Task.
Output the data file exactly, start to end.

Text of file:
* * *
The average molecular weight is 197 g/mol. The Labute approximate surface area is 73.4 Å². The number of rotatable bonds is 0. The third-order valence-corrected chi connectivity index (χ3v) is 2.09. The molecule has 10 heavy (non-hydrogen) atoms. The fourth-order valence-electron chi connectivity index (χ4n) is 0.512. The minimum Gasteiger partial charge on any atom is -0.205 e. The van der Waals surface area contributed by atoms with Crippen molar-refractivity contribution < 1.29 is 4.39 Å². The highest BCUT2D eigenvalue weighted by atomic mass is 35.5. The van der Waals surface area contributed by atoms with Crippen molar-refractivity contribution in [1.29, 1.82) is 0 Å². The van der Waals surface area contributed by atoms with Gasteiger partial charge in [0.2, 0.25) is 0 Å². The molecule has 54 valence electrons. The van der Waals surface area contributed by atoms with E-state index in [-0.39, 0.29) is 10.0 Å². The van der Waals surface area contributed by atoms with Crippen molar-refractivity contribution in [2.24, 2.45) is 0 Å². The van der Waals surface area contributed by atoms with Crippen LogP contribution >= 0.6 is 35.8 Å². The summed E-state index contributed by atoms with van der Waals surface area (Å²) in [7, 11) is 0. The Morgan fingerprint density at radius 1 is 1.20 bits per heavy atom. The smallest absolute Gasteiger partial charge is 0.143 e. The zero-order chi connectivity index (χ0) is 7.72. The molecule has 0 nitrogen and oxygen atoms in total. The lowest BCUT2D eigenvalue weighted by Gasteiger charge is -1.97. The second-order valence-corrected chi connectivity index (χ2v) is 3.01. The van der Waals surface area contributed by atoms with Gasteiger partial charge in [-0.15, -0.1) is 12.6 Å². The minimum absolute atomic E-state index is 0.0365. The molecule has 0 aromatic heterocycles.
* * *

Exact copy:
The average molecular weight is 197 g/mol. The Labute approximate surface area is 73.4 Å². The number of rotatable bonds is 0. The third-order valence-corrected chi connectivity index (χ3v) is 2.09. The molecule has 10 heavy (non-hydrogen) atoms. The fourth-order valence-electron chi connectivity index (χ4n) is 0.512. The minimum Gasteiger partial charge on any atom is -0.205 e. The van der Waals surface area contributed by atoms with Crippen molar-refractivity contribution < 1.29 is 4.39 Å². The highest BCUT2D eigenvalue weighted by atomic mass is 35.5. The van der Waals surface area contributed by atoms with Crippen molar-refractivity contribution in [1.29, 1.82) is 0 Å². The van der Waals surface area contributed by atoms with Gasteiger partial charge in [0.2, 0.25) is 0 Å². The molecule has 54 valence electrons. The van der Waals surface area contributed by atoms with E-state index in [-0.39, 0.29) is 10.0 Å². The van der Waals surface area contributed by atoms with Crippen molar-refractivity contribution in [2.24, 2.45) is 0 Å². The van der Waals surface area contributed by atoms with Crippen LogP contribution >= 0.6 is 35.8 Å². The summed E-state index contributed by atoms with van der Waals surface area (Å²) in [7, 11) is 0. The Morgan fingerprint density at radius 1 is 1.20 bits per heavy atom. The smallest absolute Gasteiger partial charge is 0.143 e. The zero-order chi connectivity index (χ0) is 7.72. The molecule has 0 nitrogen and oxygen atoms in total. The lowest BCUT2D eigenvalue weighted by Gasteiger charge is -1.97. The second-order valence-corrected chi connectivity index (χ2v) is 3.01. The van der Waals surface area contributed by atoms with Gasteiger partial charge in [-0.15, -0.1) is 12.6 Å². The minimum absolute atomic E-state index is 0.0365. The molecule has 0 aromatic heterocycles.